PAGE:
TAMPA — As the first hint of autumn crispness wafted across the Morsani Complex on Wednesday, Quinton Flowers trotted onto USF's practice fields with the same objective he has brought to every workout this season.
Improve on two things today.
One of Wednesday's focal points was "juke moves." Four days before at Tulane, USF's senior quarterback had taken a shotgun snap, faked a handoff, duped at least three defenders by feinting left then right in the backfield, then dashed up the middle for a 21-yard touchdown.
It's a blend of balance, sleekness and instinct many insist can't be taught. He was trying to teach it to his running backs nonetheless.
"Them guys always ask me, 'How you do that? How do you get in and out of holes?'?" Flowers said. "And I was just trying to help them guys put something in their repertoire, just make them miss guys or that one guy that's left. … That's just going back to being a teammate and that's what I like to be."
By all accounts, he has remained the consummate one, even though his senior season hasn't been ideal.
The adjustment from a quick-strike horizontal offensive scheme to a power-based vertical one has taken time. Flowers' pass efficiency rating (132.08) is down from this point last season (148.0).
So is his rushing average, from 7 yards per carry to 5.3.
Many fans insist first-year coordinator Sterlin Gilbert's system confines Flowers, and exposes his struggles with deep throws.
Those Heisman whispers? They dissipated weeks ago.
Yet through it all, the core — and character — of Flowers hasn't wavered, peers and coaches insist.
"Q hasn't changed," senior receiver Marquez Valdes-Scantling said.
Nor have the end results. A victory today against Houston would be Flowers' 28th as USF's starting quarterback, tying Matt Grothe for second place in USF history. With three wins, he ties Marquel Blackwell for the school record.
He has led 17th-ranked USF to the program's first 7-0 start.
"He's an amazing teammate," Bulls coach Charlie Strong said.
"From the day I took this job to where I'm at now, he's still that same person, and nothing has changed about him. But that's why you like him and you respect him so much."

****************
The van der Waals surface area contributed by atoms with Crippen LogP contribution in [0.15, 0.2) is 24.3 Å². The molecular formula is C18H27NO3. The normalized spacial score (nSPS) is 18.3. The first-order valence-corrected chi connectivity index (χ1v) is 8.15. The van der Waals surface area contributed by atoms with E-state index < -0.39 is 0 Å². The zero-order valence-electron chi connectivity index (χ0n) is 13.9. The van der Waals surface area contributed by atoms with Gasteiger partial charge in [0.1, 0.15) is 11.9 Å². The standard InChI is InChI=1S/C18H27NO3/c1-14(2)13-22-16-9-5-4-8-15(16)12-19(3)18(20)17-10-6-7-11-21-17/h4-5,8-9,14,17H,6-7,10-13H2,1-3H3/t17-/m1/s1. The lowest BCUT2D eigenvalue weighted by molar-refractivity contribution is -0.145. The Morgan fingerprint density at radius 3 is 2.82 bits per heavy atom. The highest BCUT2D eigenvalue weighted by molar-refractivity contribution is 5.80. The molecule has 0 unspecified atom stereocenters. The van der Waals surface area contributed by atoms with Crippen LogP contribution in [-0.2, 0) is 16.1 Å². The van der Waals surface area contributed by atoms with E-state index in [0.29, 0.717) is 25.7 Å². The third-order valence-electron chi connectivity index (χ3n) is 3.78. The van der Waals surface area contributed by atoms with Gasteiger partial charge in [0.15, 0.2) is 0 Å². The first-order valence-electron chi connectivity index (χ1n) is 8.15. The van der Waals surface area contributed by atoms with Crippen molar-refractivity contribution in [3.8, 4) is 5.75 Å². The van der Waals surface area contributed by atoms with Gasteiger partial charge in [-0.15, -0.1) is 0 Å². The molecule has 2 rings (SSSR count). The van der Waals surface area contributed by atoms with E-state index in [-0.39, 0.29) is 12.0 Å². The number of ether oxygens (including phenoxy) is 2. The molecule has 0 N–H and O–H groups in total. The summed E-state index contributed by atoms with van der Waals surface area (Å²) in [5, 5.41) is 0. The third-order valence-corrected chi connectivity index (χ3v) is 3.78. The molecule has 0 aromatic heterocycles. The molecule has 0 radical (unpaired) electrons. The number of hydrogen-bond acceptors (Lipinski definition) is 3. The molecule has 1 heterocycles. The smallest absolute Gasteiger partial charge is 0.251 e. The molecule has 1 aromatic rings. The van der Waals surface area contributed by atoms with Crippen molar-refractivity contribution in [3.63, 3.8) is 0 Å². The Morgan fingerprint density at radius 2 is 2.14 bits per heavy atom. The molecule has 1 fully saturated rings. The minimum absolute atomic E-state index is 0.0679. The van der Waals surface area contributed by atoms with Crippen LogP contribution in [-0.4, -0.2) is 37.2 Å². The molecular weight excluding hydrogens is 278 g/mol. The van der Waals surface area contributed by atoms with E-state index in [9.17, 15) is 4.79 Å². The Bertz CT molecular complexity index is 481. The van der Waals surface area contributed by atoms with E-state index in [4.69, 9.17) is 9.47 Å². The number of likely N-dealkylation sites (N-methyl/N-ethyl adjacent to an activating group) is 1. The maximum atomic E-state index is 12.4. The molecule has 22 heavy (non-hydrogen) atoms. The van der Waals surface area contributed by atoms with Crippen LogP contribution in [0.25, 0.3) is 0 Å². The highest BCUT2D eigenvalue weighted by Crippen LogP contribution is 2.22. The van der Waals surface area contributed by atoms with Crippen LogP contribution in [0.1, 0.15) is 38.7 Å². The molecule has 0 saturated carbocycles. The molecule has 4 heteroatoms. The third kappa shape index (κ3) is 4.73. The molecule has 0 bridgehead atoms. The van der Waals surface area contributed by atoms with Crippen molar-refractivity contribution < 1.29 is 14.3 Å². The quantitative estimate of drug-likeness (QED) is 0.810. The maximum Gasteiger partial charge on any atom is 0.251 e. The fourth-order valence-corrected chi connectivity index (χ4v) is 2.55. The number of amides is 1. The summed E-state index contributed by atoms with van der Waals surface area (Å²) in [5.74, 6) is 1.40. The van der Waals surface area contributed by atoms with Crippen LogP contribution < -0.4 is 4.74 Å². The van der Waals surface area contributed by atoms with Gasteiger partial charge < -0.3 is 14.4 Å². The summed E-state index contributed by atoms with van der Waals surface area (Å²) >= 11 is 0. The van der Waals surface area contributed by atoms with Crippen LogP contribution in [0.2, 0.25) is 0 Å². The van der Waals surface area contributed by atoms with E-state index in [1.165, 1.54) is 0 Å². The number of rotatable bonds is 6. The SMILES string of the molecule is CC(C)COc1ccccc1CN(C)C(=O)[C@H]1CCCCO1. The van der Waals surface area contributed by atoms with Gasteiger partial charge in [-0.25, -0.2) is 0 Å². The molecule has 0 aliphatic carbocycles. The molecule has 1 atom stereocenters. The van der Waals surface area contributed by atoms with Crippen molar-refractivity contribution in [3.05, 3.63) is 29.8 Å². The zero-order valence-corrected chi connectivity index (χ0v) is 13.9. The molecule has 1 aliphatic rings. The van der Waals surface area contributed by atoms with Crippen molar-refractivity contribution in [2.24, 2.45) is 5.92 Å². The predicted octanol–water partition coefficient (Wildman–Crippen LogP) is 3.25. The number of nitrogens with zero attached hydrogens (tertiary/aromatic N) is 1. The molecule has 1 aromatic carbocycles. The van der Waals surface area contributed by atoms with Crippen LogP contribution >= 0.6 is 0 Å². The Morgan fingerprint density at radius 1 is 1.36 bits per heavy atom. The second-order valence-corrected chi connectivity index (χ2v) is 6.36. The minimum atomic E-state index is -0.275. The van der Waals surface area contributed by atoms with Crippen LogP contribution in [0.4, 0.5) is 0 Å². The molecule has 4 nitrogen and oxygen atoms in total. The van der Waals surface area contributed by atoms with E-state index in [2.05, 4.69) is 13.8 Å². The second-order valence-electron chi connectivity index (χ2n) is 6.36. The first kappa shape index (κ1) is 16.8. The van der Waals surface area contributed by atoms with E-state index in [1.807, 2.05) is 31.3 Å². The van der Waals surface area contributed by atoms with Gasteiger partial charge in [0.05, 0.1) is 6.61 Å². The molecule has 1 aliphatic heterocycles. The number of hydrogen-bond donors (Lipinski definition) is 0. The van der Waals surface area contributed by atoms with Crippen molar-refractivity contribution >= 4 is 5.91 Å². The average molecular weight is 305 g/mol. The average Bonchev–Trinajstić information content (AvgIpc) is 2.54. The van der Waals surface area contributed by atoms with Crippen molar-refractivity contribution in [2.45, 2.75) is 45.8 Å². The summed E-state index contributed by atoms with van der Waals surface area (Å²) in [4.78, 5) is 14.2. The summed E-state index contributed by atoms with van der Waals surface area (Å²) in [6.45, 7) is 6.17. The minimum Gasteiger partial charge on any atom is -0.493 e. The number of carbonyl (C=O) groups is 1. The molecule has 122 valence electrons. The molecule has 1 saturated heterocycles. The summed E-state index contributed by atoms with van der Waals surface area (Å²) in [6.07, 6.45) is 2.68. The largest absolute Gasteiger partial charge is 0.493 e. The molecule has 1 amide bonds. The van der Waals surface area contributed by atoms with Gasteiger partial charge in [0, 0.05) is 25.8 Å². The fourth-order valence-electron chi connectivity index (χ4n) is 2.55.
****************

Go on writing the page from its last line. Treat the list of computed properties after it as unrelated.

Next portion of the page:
Imagine the temptation, especially as a senior in a new system, to walk into Strong's office and beg for the scheme to adapt to his skill set.
Yet Flowers' next sign of discontent will be his first. Sure, there was the 15-yard penalty against Temple for taunting after a play, but only because he seemed more geeked up than normal against a team that shattered the Bulls' conference title hopes last season.
And those periodic gestures when Flowers pats both hands on his chest, as if to suggest "feed me" to the coaches on the sideline?
He says that's not what he's conveying.
"Not at all," he said. "That's just saying, 'We've gotta work.' That's us, we have to work in the red zone, we have to punch the ball in every chance we get. And we haven't been doing that."
Here's what he has been doing: amassing 265.4 total yards a game (31st nationally), honoring every media request brought to him by USF officials (some as early as 7:15 a.m.), and re-telling his heartbreaking life story more times than he can count (including for an ESPN College GameDay feature to air this morning).
Speaking of that story, more sadness was woven into it in early September.
Flowers and the Bulls were en route to their hotel the day before the Sept. 2 Stony Brook game when he learned his aunt, Judith Mans, had passed away from blood-clot issues at age 51. Judith was the sister of Flowers' mom, whose death from cancer when he was in high school left him an orphan.
"When my mom left she was always there," said Flowers, whose dad was shot and killed outside his family's Liberty City home when he was 7.
"She always kept me in her prayers. … She was one of them people who always went to church, got me to go to church. She just always did the things that a mom would do, or a sister would do for her sister."
The following day, against a Division I-AA opponent, USF failed to score on seven of its first eight possessions in an underwhelming 31-17 victory. Flowers led all players with 253 total yards. Afterward, he told reporters he missed way too many reads.
"At the end of the day, I put the blame on me," he said.
"I told him, 'It's amazing. We're in the position we're in right now, and we have a lot of guys that play well, but you are the guy that has put us in this position because you could've very easily made it about yourself.'?" Strong said earlier this week.
"We weren't playing good early on offense, and you could've just said, 'Okay, this is what I did last year and I'm not doing that right now, so who's to blame?' And there was never any finger-pointing. He was like, 'You know what coach, I've got to get better.'?"
Call it a juke move against individualism and conventional thought.
"We both don't talk very much, we both kinda lead by example and he's definitely come into his own this year, you know, just trying to lead the team," senior safety Devin Abraham said. "When people thought he was down, he wasn't. He was just working and (is) a great competitor."
Contact Joey Knight at firstname.lastname@example.org. Follow @TBTimes_Bulls.